accent colours Colour Psychology

So, how you feel when you see white depends on how much white is used and the way the other colours in the room are presented.

As you can see, colours are powerful because they affect how you feel.

You can use these basics of colour psychology to decorate your home (for example) to lift your mood, bring about feelings of tranquillity, or induce excitement.

You can encourage the mood and feelings you strive for just by skillfully selecting wall and accessory colours or using lights whose colours can be changed with an app, like Smart Lights.

Many of the above obviously transfer to clothing as well.

But what about people?

What effect do colours have on attraction or sensuality?

I wrote a piece a while back on what colour attracts men, but is there a general rule of thumb we can go by?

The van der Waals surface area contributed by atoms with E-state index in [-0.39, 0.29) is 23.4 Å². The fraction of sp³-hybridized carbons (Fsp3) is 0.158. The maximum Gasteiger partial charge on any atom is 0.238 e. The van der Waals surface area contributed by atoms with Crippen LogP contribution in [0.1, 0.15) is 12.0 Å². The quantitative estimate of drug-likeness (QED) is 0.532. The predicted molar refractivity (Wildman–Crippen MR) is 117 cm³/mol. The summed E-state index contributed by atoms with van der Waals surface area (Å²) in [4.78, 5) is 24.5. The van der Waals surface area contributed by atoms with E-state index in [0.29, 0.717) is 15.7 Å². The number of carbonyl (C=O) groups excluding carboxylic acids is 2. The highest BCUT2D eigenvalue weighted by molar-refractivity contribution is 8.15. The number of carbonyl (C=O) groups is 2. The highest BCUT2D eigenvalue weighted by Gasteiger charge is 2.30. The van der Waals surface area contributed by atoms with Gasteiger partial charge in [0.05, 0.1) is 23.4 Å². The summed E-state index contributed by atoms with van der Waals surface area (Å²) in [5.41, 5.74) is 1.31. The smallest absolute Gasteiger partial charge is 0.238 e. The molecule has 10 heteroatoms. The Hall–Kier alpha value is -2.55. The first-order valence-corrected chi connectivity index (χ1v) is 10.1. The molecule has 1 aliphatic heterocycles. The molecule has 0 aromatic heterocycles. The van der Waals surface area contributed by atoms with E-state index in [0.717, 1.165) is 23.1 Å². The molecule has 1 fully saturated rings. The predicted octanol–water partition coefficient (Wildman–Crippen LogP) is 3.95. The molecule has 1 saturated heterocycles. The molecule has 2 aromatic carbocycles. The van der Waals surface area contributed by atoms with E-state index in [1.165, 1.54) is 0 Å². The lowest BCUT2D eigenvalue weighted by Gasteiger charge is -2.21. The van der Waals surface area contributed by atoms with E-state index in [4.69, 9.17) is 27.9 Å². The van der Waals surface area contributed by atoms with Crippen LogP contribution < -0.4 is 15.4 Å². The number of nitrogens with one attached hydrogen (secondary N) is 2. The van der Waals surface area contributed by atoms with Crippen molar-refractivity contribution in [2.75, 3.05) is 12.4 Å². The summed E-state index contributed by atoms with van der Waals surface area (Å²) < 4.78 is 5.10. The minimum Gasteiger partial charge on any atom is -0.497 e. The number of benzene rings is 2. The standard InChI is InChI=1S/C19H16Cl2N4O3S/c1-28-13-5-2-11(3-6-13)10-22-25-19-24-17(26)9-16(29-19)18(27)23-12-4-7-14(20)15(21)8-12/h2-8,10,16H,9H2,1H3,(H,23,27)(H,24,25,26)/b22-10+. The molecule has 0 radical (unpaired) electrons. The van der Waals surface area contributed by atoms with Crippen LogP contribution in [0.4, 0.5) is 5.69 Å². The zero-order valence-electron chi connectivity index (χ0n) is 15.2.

Colour, attraction, sensuality and relationships?

Believe it or not, some colours are more attractive to both men and women than others.

We know by now that colours evoke emotional responses in us.

For example, blue is a colour used by many hospitals because it evokes a feeling of trust, and white because it elicits the feeling of cleanliness.

We know green symbolizes growth, harmony and freshness.

That’s why many decorators like to use the colour in the kitchen in some form or another.

Purple (which we haven’t mentioned yet) is the combination of the stability of blue and the energy of the colour red.

But if you haven’t guessed yet, the colour that most men and women find attractive is the colour red.

Red is the colour of fire and blood, often associated with sexy red lips or the ravages of war.

Both are strong emotional reactions, and both create an irrepressible bond.

So, if you want to wear a colour that gets a man’s attention and helps him remember YOU, then the colour red is the one to slip into.

sensual red Colour Psychology

However, you can overdo it when it comes to the colour red.

Don’t do the red dress, red necklace and red lips – even if they are all in different shades.

Instead, choose one place – your lips or your dress, and make it count.